That question, asked by a 7 y.o. boy, was among the questions Nada and I received after presenting about Climate Change to students and teachers of Cendekia Leadership School (CLS) that morning. Nada (she’s 12 years old, now sits in Grade 7 of SMPN5 Bandung), answered wisely. “We’re not sure if we can survive in another planet’s atmosphere, and we’d need water, too”, said she, “Besides, it’s not nice if we move away from the one we’re destroying already, leaving it broken, then destroy the next one”. More questions that followed didn’t subside, although we were already running out of presents (a booklet from The Body Shop) for those who asked. These questions were a response to the slides and videos within the theme Climate Change, what is it actually?, which we presented in front of about 90 CLS students and teachers.
Among the slides, next to a number of decks from Al Gore’s materials (translated into Indonesian), were extra slides depicting natural disasters in Indonesia that were related to human activities, and a couple of videos, among other are 7 Billion (National Geographic Magazine) and Halo, Bumi! (Hello, Earth!), a work of a group of students from Design & Sustainability class at ITB. Our points of presentation were the cause of temperature change in the atmosphere, the significant impacts it can cause to the earth’s surface – especially the damages, how human beings contribute to the causes, and also our attempts to prevent and mend the damages.
Reactions from our 6-13 years old audiences were a combination of wonders, sometimes affections (when shown an image of a group of penguins standing on top of a drifting ice block), sometimes fascinations (when shown the image of a giant jellyfish), and sometimes also exasperation (when shown an image of a heavily polluted river, and of a person sawing a huge tree).
Nada, also a Climate Presenter and Inconvenient Youth member, has helped a lot during the preparation of the slides. Bearing similar age to the audience, she picked images and videos that might interest the audience and also selected out some that might bore them, or are considered too complicated. Also, since she also did a part of the presentation herself, the kids perhaps felt as if it’s an older sister or a friend who’s telling them a story. Therefore the discussion session that came afterward didn’t need any pause until they raised their hands for questions.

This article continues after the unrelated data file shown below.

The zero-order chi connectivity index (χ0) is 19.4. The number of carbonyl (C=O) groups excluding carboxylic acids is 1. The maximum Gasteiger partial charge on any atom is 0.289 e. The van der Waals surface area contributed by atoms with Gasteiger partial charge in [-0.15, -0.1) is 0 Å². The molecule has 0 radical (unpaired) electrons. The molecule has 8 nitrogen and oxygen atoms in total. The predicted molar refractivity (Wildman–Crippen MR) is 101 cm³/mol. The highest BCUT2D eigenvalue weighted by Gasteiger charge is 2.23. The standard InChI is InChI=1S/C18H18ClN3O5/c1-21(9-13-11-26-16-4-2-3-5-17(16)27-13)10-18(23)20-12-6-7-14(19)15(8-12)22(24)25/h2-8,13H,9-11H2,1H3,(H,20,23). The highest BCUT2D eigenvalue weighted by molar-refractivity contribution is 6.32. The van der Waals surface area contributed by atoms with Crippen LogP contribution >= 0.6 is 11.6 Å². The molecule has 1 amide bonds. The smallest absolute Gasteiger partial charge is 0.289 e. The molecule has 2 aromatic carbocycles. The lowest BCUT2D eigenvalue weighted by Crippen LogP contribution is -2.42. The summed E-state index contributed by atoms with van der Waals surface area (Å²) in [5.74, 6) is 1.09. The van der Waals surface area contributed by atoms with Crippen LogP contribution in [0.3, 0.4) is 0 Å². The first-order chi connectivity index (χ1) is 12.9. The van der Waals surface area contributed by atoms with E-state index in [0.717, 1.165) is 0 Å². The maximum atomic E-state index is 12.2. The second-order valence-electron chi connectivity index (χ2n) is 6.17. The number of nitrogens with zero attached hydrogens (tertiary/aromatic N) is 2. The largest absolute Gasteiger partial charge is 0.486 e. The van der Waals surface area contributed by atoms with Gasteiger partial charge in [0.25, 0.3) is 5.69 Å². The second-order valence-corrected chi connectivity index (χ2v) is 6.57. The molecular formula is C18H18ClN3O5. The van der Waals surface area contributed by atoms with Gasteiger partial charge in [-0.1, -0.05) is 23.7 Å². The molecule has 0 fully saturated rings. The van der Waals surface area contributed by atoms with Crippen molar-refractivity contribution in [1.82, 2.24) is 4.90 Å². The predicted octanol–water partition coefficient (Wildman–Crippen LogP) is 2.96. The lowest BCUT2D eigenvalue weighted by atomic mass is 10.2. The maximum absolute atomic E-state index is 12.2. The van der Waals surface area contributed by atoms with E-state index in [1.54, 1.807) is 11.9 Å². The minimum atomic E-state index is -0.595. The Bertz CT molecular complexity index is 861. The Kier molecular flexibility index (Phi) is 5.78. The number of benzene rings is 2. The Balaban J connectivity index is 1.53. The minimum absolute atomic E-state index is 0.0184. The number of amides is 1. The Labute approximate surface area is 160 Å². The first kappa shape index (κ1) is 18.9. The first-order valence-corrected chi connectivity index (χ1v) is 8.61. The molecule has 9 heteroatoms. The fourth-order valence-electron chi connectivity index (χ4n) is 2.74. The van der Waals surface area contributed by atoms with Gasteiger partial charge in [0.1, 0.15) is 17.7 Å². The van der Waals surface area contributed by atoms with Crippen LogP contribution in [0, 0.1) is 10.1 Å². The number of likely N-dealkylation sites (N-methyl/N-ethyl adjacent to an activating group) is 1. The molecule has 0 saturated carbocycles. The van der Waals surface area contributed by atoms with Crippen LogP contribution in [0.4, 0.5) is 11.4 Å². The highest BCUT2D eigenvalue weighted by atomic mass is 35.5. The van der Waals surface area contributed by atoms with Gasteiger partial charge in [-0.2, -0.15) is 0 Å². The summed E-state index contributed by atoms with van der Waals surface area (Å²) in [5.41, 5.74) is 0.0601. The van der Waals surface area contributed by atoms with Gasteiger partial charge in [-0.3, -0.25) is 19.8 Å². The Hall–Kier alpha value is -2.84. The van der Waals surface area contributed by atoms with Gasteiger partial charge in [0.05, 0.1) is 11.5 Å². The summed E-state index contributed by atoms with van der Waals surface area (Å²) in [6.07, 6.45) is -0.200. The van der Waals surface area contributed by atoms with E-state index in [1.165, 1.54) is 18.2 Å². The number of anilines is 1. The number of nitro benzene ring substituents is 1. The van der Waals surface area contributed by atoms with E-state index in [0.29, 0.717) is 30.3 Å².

The first ones were questions such as, “Where did you get those videos?”, or “How come it takes so long for those high school students to finish their baso?” (referring to Halo, Bumi! video). The next ones were more focused, such as, “What kinds of gases are dangerous for our atmosphere?”, “Where do those gases come from?”, “Why do we need oxygen to live?”, “Where can we get seeds to plant?”, “We like to plant trees, but where can we do it if everywhere is already full of buildings and streets?”. Some more were actually quite deep, “Why do human beings have to damage the environment they’re living in?”, or radical, “Why can’t we all just die, so trees can continue to live?”
All in all, it was an overwhelming experience. For me, it’s because I’ve never been presenting as a duet before, especially with a 12 y.o. girl, also because I’ve never really been a teacher for elementary school kids for a rather complicated subject. Moreover, these kids are eager and critical. It’s not a simple job to satisfy them with our answers.
p.s. More about The Climate Project:
The Climate Project: http://www.theclimateprojectus.org/
The Climate Project Indonesia (TCP Indonesia): http://www.tcpindonesia.org/
TCP Indonesia in Facebook: http://www.facebook.com/TCPIndonesia
p.p.s. After the morning hard work, we deserved some yummy lunch!